When do the kana-filled example sentences end?

I remember trying to read the example sentences in the past, but it always took too much time because there were a lot of words where the kanji was replaced with hiragana (in cases where the kanji would usually be present).

I see that the example sentences change to “Context Sentence” when reaching level 21. Do the sentences finally change at this point as well? Or will they still have that weird kana mix?

1 Like

Yes, level 20 is as far as they’ve gotten in adding new sentences that make sure not to use kanji you haven’t learned yet.

They haven’t said that they aren’t going to keep going though, so it’s not like there’s a reason it stops at 20 except that they haven’t done it yet.

4 Likes

I hope they keep going. Sure the words can look weird, especially when kanji in jukugo get replaced with kana but you can look it up in jisho anyway, but it helps immensely in getting a feel for the word.

1 Like

I actually really prefer this, because it’s a lot easier to look up the words in kanji than it is to decipher a mess of hiragana. (Yomichan also really doesn’t handle raw hiragana very well)

This gets me thinking… is it worthwhile to start reading the example sentences again? 10 levels earlier in the year I had made this post because I was going at such a slow pace by reading the sentences and not picking much up.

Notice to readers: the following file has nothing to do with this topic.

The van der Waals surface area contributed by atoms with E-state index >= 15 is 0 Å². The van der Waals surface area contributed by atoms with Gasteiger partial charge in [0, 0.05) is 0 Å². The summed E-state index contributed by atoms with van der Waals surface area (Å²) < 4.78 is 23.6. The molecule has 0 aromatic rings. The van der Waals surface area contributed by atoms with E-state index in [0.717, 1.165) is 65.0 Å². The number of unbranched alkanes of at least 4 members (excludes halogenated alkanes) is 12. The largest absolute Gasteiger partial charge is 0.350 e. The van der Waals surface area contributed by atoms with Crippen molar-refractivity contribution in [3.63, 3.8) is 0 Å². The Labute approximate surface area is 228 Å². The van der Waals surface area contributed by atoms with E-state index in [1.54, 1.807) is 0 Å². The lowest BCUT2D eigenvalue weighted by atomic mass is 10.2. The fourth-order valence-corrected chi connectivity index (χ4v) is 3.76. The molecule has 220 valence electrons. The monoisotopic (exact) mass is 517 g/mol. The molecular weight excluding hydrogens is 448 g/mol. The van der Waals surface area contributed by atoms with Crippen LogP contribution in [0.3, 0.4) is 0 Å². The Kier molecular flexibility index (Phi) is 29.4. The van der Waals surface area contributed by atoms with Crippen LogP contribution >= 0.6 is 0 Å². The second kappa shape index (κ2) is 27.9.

Now I feel like I have the opposite problem. I’m only focusing on Kanji and I’m never reading enough.:upside_down_face:

However, reading the sentences still seems to take quite a bit of time…

Are these sentences valuable to read? Or are they full of stuff I’ll never see again?

It’s not perfect, but ichi.moe is pretty good about this as long as the entire word is written in hiragana. It tends to fail pretty hard at the half-kanji, half-kana sentences you might encounter still.

Though on the flip side, it’s probably not a bad idea to start working on being able to recognize words when written in kana, as a non-trivial number of the words you learn here will generally only be written in kana and if you plan to take the JLPT you will also encounter a non-trivial amount of words that won’t be written in kanji in the lower levels.

Plus depending on the target audience of native material, sometimes the authors will use kana instead of kanji if it’s assumed that the audience hasn’t yet learned that kanji. You’ll see this a lot in manga especially those that are targeted to student-aged readers and depending on at what age they will learn certain kanji.